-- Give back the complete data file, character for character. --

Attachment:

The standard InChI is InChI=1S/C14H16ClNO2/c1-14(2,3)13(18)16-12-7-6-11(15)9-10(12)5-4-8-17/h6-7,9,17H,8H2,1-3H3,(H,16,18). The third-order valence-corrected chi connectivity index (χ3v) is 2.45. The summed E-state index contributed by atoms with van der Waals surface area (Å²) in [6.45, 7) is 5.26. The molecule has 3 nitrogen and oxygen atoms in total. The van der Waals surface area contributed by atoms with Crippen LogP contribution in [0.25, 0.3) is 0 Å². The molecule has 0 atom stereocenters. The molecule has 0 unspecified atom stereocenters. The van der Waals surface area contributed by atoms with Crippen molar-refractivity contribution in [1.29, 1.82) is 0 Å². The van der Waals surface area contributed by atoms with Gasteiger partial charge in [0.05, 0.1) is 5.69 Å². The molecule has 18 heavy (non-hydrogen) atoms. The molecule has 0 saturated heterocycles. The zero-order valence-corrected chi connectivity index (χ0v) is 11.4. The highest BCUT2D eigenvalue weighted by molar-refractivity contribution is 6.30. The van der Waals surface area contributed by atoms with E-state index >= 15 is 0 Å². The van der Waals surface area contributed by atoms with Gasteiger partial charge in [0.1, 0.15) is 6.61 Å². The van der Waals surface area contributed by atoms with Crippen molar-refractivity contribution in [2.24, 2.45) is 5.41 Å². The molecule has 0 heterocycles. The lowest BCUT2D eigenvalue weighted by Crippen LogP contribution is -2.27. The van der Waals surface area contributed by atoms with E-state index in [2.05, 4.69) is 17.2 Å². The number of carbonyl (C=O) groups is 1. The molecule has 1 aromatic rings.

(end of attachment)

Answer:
The standard InChI is InChI=1S/C14H16ClNO2/c1-14(2,3)13(18)16-12-7-6-11(15)9-10(12)5-4-8-17/h6-7,9,17H,8H2,1-3H3,(H,16,18). The third-order valence-corrected chi connectivity index (χ3v) is 2.45. The summed E-state index contributed by atoms with van der Waals surface area (Å²) in [6.45, 7) is 5.26. The molecule has 3 nitrogen and oxygen atoms in total. The van der Waals surface area contributed by atoms with Crippen LogP contribution in [0.25, 0.3) is 0 Å². The molecule has 0 atom stereocenters. The molecule has 0 unspecified atom stereocenters. The van der Waals surface area contributed by atoms with Crippen molar-refractivity contribution in [1.29, 1.82) is 0 Å². The van der Waals surface area contributed by atoms with Gasteiger partial charge in [0.05, 0.1) is 5.69 Å². The molecule has 18 heavy (non-hydrogen) atoms. The molecule has 0 saturated heterocycles. The zero-order valence-corrected chi connectivity index (χ0v) is 11.4. The highest BCUT2D eigenvalue weighted by molar-refractivity contribution is 6.30. The van der Waals surface area contributed by atoms with E-state index >= 15 is 0 Å². The van der Waals surface area contributed by atoms with Gasteiger partial charge in [0.1, 0.15) is 6.61 Å². The van der Waals surface area contributed by atoms with Crippen molar-refractivity contribution in [2.24, 2.45) is 5.41 Å². The molecule has 0 heterocycles. The lowest BCUT2D eigenvalue weighted by Crippen LogP contribution is -2.27. The van der Waals surface area contributed by atoms with E-state index in [2.05, 4.69) is 17.2 Å². The number of carbonyl (C=O) groups is 1. The molecule has 1 aromatic rings.